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The Christian Seder Meal as Sacrament and Precursor to the Fulfillment of Romans 11

Starting in Romans 10 Paul explained this revelation with a Bible passage to prove that God intended from the beginning to incorporate non-Jews for his Kingdom: “And Isaiah boldly says, ‘I was found by those who did not seek me; I revealed myself to those who did not ask for me’”(Rom 10:20). Paul understood the Jews had mostly rejected Jesus as messiah. However, he revealed that the Jews were not truly rejected by God, but rather were providentially blinded from seeing Jesus as messiah and Lord. This was in order to establish the Gentle Church:  “Again I ask: Did they [the Jews] stumble so as to fall beyond recovery? Not at all! Rather, because of their transgression, salvation has come to the Gentiles to make Israel envious.” (Rom 11:11) Yet the Jews continue in some way under God’s providence and continue as part of the foundation of the Church. This is explained in the metaphor of the cultivated and wild olive tree. The Jews are the original olive tree that has been pruned, and then engrafted with new “wild olive” shoots, the Gentile Church (Rom 11).

But Paul also reveals what he calls a great “mystery,” that the Jews will be re-engrafted. This Church will be the full reconciliation between Jews and Christians

For he [Jesus] himself is our peace, who has made the two one and has destroyed the barrier, the dividing wall of hostility, by abolishing in his flesh the law with its commandments and regulations. His purpose was to create in himself one new man out of the two [Jews and Gentiles], thus making peace, and in this one body to reconcile both of them to God through the cross, by which he put to death their hostility (Eph 2:14-16).

The coming (and presently ongoing) reconciliation will produce a Church that will have more power and glory than either of its antecedent parts: “But if their transgression [rejection of Jesus] means riches for the world, and their loss means riches for the Gentiles [the formation of the Gentile Christian Church], how much greater riches will their fullness bring!” (Rom 11:12). Thus the Gentile Church is only an interim provision, on the way to God’s best for the Body of Christ, a reconciled Jewish and Gentile Church.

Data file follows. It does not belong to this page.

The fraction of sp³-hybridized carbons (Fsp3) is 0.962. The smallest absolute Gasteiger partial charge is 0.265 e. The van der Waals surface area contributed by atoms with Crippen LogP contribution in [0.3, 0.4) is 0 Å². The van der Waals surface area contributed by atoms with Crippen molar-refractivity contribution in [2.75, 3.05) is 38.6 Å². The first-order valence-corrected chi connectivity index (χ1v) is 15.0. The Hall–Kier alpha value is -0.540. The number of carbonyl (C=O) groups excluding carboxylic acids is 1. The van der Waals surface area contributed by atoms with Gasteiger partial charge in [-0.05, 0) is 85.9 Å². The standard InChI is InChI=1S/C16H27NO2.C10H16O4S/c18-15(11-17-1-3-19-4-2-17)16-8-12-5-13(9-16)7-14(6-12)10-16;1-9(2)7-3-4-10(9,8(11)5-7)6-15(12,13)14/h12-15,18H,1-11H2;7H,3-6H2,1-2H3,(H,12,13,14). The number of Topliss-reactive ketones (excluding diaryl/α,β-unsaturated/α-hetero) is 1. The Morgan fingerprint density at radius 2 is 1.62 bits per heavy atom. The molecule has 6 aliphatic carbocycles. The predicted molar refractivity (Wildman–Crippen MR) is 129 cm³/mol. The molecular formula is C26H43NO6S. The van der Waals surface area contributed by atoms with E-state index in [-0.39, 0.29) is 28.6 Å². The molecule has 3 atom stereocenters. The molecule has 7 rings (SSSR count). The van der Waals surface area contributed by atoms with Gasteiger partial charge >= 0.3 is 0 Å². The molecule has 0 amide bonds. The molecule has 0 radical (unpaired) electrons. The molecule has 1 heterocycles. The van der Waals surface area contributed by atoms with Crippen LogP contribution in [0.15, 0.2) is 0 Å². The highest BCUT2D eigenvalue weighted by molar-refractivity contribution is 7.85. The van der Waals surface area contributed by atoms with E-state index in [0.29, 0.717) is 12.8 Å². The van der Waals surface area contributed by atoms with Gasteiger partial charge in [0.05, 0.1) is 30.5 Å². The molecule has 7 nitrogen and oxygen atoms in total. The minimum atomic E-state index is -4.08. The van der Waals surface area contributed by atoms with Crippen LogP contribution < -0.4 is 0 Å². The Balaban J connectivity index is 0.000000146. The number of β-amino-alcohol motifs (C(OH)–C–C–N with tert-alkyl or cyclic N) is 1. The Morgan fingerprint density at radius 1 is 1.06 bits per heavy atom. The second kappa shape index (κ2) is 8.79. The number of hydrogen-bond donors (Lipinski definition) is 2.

As the Church developed after 4th Century, both, East and West, Christians developed a sense that their churches had reached theological and liturgical perfection and were “all there was.”  If they thought about Paul’s revelation in Roman and Ephesians they imagined a Church of the end days that reflected their denominational traditions. Catholics assumed a triumphant Catholic Church and Protestants a triumphant Reformed church, etc. To these bodies would be added many Jewish converts who had become good Catholics, devout Methodists, or nice Presbyterians, etc.

But in the last decades we are getting a glimpse of God’ “mystery” working out that is not meeting these traditional expectations. Most Jews coming into the Kingdom and accepting Jesus as their Messiah  are not becoming Catholics, Baptists, or classical Pentecostals, etc. Rather they are forming congregations that keep many of the customs and feasts of the Judaism. [9]

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Category: Ministry, Summer 2016

About the Author: William L. De Arteaga, Ph.D., is known internationally as a Christian historian and expert on revivals and the rebirth and renewal of the Christian healing movement. His major works include Quenching the Spirit: Discover the Real Spirit Behind the Charismatic Controversy (Creation House, 1992, 1996), Forgotten Power: The Significance of the Lord’s Supper in Revival (Zondervan, 2002), Agnes Sanford and Her Companions: The Assault on Cessationism and the Coming of the Charismatic Renewal (Wipf & Stock, 2015), and The Public Prayer Station: Taking Healing Prayer to the Streets and Evangelizing the Nones (Emeth Press, 2018). Bill pastored two Hispanic Anglican congregations in the Marietta, Georgia area, and is semi-retired. He continues in his healing, teaching and writing ministry and is the state chaplain of the Order of St. Luke, encouraging the ministry of healing in all Christian denominations. Facebook

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